History of

Marshall PEDALS


Posted: 1st November 2022

 The year was 1966, fashion and football had taken over the nation’s consciousness, whilst in the music world, the Rolling Stones and The Who were huge rock stars. Just four years after our first amp was sold in Jim’s store, Marshall effects pedals were about to hit the market. It’s not only Jagger’s swagger and Townshends’ windmilling that have remained from that period. Our pedals survived too, but they’ve seen plenty of changes and additions since those early days. This is the story of how Marshall pedal's legacy began.

Read time: 3 mins

Marshall Supa Fuzz

1967 – 1972

Like how the first Marshall JTM was based on the Fender Bassman, the Marshall Supa Fuzz also has roots in another pedal entirely. In 1964 Gibson created one of the very first fuzz pedals - the Maestro Fuzz Tone. This in turn inspired Sola Sound to create the Tone Bender; essentially a British version that had more sustain than its American counterpart.

By 1966 the Tone Bender MKII was launched, featuring 3 transistors that produced a thick, saturated fuzz tone.

Marshall then reached out to Sola Sound to produce its own fuzz, The Supa Fuzz. This was heavily based on the Tone Bender MKII, but the circuit was modified to provide more bass response. The Supa Fuzz was released in 1967 for the princely sum of £12 and 15 shillings and would remain in production until approximately 1972.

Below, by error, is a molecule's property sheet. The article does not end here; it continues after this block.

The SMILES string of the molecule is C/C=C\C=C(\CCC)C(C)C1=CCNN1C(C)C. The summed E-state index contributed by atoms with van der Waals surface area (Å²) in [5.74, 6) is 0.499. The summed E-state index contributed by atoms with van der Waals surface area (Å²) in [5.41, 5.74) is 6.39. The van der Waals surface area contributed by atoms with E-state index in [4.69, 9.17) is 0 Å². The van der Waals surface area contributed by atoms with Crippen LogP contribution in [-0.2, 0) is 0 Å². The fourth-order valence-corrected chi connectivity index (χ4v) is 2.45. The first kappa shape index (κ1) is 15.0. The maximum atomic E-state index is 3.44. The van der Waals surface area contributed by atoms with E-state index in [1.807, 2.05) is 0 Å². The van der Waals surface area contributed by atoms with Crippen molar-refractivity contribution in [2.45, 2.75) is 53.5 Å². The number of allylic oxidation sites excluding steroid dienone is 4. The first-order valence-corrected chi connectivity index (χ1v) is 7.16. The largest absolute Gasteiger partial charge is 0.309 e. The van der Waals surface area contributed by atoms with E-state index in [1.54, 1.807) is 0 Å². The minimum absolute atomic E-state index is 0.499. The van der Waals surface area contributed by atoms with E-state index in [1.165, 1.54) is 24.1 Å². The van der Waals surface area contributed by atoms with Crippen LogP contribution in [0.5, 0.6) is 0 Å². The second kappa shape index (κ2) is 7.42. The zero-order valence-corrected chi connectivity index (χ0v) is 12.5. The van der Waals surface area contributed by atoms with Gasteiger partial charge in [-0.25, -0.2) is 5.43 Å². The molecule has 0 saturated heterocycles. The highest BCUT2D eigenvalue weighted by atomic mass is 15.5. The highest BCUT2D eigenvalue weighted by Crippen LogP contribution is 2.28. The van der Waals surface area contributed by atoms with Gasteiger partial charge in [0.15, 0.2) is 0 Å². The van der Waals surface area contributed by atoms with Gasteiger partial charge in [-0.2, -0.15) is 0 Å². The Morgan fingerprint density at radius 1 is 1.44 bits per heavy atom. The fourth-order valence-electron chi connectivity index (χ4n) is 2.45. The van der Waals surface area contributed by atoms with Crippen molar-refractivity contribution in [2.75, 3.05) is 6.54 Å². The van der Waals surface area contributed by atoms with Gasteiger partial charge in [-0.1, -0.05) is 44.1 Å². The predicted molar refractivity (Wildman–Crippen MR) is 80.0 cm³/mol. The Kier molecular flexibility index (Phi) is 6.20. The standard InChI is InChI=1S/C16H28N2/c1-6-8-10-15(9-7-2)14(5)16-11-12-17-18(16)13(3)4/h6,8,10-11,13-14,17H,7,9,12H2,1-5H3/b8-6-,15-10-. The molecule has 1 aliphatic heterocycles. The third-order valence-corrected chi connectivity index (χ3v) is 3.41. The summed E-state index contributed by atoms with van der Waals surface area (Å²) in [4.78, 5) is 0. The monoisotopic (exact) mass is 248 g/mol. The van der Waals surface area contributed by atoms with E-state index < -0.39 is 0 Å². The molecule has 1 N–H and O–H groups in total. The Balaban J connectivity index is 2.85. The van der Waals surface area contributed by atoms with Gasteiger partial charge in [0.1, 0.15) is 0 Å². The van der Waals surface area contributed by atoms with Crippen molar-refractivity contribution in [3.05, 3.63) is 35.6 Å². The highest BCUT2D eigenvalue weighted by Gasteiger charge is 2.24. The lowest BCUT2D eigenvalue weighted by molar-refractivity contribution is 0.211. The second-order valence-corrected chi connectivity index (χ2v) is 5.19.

Jimi Hendrix used a Marshall Supa Fuzz from 1967 before switching to a Dunlop Fuzz Face later in the decade. Online searches revealed a receipt from when Jimi first rented the pedal from Sound City in London’s West End. Pete Townshend, Iggy and the Stooges and Jeff Beck all followed suit and played using a Supa Fuzz. Nowadays the Marshall Supa Fuzz is heavily sought after and is widely recognised as one of the original fuzz sounds.

Marshall Supa Wah

1968 – 1974

Hot on the heels of the Supa Fuzz in 1967 was the Marshall Supa Wah, which was also produced by Sola Sound and followed in the footsteps of another established pedal, the Colorsound Supa Wah.

Unlike the majority of wah pedals, the initial Marshall Supa Wah featured low gain germanium transistors which provided a smooth sound and singing highs, however part way through production these were changed to silicon transistors. The change provided more low end and depth, creating a variation of the instantly recognisable ‘chucka chucka’ tone, but still saturated with 60’s/70’s groove.

Stay tuned for the release of part 2 where we fast forward to the release of the iconic 'The Guv'nor' and 'Mark I' pedals.